Christopher is 16. Over the past two years, I've watched him become more and more manly. Subsiding are the fantasies of being a super-hero, and surfacing is a man. For a number of years I thought Christopher was "off." I worried that he was a few fries short of a happy meal. He was the sweetest and gentlest child I ever knew. I called him my "Little Gentle Man." But I worried that he just "didn't get it." He went a number of years thinking he was invincible. He thought he could fly, beat up anyone, fight any bear in the woods and win, and that everyone trembled when they saw his brute strength. One summer we forbade him to play his superhero roll. He wept and wailed, "but I'm not playing, I really AM a superhero." Yep, I imagined sitting in the psychiatrist's office with him as we learned more about delusional behavior. But fortunately Christopher now has a grip on reality. He is a good worker, he is thoughtful and kind, sensitive and good. He too is committed to God, and I'm thankful for all he is and all he is becoming.

Girls in canola Rachael is my Dykstra child. She is the most like my husband's side of the family. She knows more than a typical 9 year old. (Read between the lines, she's a know it all.) She is full of life. I love how her eyes sparkle, they smile every bit as much as her mouth does. She loves to read and loves physical activity. She is well rounded. She laughs easily at my corny jokes. She is a very good worker; she's the one I count on to help me most. Rachael is beginning to read the Bible regularly and I'm thankful for her and her love for knowledge. I am thankful for Rachael.

Hannah is 8. She reminds me of me when I was little. She is thoughtful and sensitive. When she was three we were in the van when we encountered in the lane coming toward us a motorcycle parade. A policeman on a motorcycle was on the side of the road, stopping traffic for this parade. I was so touched by Hannah's 3-year-old sensitivity when she said, "Oh that is so sad. They won't let him in." That is Hannah! She is artsy, tender and loves lady type things. (Presently she claims to be a tom-boy, but believe me, she may be active and tough, but a tomboy she's not.) I am thankful for Hannah.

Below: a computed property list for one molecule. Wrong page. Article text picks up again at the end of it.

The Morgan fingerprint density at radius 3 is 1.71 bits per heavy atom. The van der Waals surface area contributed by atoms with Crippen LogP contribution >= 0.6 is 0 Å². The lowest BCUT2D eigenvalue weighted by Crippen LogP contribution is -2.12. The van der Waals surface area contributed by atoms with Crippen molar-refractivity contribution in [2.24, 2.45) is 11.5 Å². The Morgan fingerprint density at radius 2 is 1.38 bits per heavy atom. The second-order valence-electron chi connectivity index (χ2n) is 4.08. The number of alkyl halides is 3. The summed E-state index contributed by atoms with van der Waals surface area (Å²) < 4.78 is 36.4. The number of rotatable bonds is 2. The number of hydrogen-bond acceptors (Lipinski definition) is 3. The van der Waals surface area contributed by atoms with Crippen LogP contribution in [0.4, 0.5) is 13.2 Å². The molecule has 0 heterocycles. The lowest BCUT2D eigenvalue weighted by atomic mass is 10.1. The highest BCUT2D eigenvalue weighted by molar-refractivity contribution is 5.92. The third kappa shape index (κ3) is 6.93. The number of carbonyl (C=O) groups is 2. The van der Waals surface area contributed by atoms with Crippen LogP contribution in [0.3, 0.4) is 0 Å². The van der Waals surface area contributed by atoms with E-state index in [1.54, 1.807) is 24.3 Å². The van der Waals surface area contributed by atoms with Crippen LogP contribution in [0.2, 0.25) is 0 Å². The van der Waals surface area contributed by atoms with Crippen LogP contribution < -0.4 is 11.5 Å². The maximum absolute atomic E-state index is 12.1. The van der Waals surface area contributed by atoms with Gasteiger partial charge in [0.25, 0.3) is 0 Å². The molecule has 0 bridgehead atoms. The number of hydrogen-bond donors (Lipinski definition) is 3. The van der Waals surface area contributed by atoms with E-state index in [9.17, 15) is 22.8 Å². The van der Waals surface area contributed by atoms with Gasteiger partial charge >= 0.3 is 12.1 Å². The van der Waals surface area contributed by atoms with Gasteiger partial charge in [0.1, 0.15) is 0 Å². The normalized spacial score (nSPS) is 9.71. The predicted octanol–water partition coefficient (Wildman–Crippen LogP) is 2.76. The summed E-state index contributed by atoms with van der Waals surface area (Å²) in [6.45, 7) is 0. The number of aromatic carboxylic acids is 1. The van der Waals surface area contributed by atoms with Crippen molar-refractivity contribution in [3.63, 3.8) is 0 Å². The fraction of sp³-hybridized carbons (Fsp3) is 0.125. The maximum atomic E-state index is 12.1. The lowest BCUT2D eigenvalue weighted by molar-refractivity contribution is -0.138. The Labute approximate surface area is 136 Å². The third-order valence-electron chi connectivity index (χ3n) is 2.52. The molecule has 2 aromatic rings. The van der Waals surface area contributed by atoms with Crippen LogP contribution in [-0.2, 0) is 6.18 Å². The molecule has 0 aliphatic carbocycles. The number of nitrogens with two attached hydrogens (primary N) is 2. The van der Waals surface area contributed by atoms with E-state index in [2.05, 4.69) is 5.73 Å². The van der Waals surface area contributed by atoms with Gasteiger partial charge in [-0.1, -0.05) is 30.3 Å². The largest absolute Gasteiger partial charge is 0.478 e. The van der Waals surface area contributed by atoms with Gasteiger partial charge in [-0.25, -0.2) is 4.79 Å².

Deborah is the baby of the family (in more ways than one). She is 5. She's stout and tall. I think she may end up the biggest of the girls. She looks like me, I think. She is very social, loves people, has lots of friends. She is polite. She still sucks her thumb and makes little effort to give it up. "It tastes so good," she says. She has just learned to read and we are all excited about that. She still loves to be held and cuddled lots. I am thankful for Deborah.

--I am thankful for my church, my pastor and his wife, and all our friends there. Our church is going through a hard time. A lot of people have left and maybe more will be going. But I know my church is Christ centered and that comforts me.

--I'm thankful for God's gifts to me in the form of the Bible and prayer. These are our road maps in these troubled and confusing times. I'm thankful for the guidance.

--I'm thankful for the freedom and beauty of my country.

--I'm thankful that our needs are met and that my children's needs are met. Not long ago I read about a man visiting Brazil. At a red light a little girl about 4 years old came out to wash his headlights. This was a modification on the windshield washer's job. She wasn't big enough to reach the windshield, so she washed the headlights instead. He gave her some money and drove on. He cried out to God, "God why don't you do something about that?" He sensed God respond with, "I am. I created you." The story was a heart-wrenching story and I have yet to get it out of my mind. It could have been my children in the streets washing headlights for a quarter. I'm thankful for our met needs. (I wish I could reconcile in my mind why we have so much and others so little. Nonetheless, I'm thankful for my children's needs being met.)

--I'm thankful for the experiences and revelations I've had over the years that have shaped me and brought me closer to God.

--I'm thankful that God continues to take me deeper in my relationship with him.

Psalm 50:23 "But giving thanks is a sacrifice that truly honors me."